In an era where PR rules the news and superlatives rule science, how can a reader really know what’s what?
Critical analysis skills are a key survival skill, but facts-on-demand has taken over in many modern educational structures. And despite the best intentions, the ‘openness’ of the internet has simply confused things. Opinions on scientific issues regularly rub shoulders with evidence and sometimes it can be hard to tell which is which (for scientists and non-scientists alike).
And what is ‘scientific evidence’ anyway? I wrote about this a few years ago, but it’s much more complex than I had room to explain.
I recently stumbled across this great series on how to evaluate scientific publications, from the German peer-reviewed medical magazine Deustches Ärtzeblatt. The papers are useful for teaching, for critical news audiences, and for practicing scientists. All articles are open access, translated from German. The series started in 2009 – I haven’t found a contents list or an apparent end-date for the series, so I will keep this updated as they get published. Continue reading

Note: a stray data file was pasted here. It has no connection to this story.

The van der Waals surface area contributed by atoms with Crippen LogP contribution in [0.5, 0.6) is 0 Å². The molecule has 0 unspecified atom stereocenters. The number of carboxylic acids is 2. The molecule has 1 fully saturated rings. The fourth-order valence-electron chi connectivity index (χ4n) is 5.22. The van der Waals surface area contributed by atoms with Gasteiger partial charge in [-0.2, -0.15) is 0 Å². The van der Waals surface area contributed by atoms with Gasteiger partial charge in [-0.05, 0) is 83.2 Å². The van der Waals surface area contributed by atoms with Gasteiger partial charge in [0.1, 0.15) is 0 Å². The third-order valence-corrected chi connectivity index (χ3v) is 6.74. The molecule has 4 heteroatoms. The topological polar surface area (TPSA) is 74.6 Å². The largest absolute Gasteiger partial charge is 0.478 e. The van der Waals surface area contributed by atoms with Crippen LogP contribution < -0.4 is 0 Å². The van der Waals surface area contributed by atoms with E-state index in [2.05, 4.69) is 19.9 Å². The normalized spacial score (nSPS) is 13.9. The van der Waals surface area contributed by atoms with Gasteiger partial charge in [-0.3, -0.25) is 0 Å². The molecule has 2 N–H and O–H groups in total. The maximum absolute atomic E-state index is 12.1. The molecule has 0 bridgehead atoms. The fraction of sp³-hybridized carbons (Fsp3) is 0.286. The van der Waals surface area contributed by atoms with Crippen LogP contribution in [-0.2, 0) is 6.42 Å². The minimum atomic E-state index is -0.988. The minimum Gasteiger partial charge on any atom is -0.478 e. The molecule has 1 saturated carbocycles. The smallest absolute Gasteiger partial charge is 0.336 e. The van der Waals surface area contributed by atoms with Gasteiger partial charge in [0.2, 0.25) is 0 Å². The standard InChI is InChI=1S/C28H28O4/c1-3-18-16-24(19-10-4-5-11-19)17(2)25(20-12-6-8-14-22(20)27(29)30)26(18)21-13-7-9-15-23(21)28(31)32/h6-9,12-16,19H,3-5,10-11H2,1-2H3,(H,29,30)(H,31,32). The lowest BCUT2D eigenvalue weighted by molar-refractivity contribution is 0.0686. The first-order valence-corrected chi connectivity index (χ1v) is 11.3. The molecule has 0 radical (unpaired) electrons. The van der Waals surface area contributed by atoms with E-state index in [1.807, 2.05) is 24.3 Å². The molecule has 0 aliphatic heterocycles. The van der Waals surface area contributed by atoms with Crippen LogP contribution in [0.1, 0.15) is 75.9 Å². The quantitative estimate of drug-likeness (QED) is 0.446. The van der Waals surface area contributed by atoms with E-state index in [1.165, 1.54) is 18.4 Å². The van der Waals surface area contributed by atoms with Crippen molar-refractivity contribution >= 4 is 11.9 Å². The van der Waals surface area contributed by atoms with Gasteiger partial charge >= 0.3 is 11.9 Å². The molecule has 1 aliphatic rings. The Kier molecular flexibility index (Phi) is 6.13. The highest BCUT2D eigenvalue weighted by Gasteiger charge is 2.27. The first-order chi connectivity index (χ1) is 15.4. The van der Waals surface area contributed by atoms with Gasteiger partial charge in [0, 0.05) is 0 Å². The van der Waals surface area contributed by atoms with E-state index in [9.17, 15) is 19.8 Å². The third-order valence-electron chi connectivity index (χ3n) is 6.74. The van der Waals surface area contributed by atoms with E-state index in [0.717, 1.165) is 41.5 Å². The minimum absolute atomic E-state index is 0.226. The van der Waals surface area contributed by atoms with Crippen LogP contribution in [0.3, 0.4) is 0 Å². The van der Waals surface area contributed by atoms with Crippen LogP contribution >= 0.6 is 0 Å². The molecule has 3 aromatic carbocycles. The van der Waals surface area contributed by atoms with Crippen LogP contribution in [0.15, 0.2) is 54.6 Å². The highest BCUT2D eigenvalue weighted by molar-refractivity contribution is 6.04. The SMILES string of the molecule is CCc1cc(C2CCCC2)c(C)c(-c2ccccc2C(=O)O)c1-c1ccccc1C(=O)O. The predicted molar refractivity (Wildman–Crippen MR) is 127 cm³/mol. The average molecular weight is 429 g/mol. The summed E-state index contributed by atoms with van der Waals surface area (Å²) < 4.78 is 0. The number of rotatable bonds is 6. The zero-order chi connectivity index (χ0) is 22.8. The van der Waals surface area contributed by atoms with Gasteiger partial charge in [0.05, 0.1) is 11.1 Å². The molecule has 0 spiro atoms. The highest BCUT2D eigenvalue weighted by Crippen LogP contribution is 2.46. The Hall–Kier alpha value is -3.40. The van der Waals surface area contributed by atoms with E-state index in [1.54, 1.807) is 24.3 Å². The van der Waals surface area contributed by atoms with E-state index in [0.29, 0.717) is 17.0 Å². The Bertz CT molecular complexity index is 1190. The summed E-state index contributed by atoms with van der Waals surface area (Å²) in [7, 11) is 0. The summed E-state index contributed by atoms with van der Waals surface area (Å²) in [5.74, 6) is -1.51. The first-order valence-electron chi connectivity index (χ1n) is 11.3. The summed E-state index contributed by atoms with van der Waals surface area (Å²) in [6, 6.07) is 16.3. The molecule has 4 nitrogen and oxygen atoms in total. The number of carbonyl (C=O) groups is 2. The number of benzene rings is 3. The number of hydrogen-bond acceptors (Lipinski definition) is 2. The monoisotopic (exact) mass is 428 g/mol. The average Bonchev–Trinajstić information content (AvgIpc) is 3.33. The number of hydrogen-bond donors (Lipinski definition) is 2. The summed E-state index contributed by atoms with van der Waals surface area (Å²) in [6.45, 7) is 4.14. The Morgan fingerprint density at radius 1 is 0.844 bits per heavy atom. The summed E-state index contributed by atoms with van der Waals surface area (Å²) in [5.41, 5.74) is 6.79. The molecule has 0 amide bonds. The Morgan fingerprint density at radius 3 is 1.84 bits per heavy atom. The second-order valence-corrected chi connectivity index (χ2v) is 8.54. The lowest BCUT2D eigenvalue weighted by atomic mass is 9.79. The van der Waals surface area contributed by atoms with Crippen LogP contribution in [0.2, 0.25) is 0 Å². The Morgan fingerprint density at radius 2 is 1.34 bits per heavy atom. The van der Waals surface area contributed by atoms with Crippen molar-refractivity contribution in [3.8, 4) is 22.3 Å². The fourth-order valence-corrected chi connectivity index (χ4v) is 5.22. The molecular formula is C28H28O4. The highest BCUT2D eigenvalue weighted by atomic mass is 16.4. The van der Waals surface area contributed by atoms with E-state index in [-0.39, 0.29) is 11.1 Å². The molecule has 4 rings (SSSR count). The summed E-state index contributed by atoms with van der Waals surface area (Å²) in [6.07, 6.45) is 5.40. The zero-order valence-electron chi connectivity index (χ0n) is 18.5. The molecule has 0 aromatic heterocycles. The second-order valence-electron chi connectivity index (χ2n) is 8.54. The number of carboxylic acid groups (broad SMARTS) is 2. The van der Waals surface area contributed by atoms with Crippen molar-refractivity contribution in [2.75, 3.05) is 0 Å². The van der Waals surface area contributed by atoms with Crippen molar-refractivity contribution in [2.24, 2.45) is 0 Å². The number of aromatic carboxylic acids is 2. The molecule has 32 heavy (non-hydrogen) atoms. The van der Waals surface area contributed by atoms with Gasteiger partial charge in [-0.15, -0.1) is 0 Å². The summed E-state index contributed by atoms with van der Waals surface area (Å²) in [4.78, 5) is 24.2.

‘Correlation does not imply causation’ is a statistical mantra. Most good high school and undergraduate statistics courses teach this, and most good science bloggers, journalists and scientists repeat it over and over again. But when and how far does that mantra extend into regression model territory? And what of the no-man’s-land surrounding this mysterious terra statistica?
Causal language refers to definitive statements that describe a cause and effect between two variables. It is in the same camp as the active voice, which is increasingly being promoted as the ‘way to write’ for scientists. Passive voice and non-directional language, once the standard of scientific writing, are now seen by some as vague, ambiguous and open to misinterpretation. But in our rush to be active, confident and ‘own’ our research results, are we risking misinterpretation and misunderstanding of science at the other end of the scale? “Building more roads increases bee abundance” might sound dramatic, convincing and galvanising…but it doesn’t mean quite the same thing as “Bee abundance was associated with the number of grassy road verges in the landscape”.* Continue reading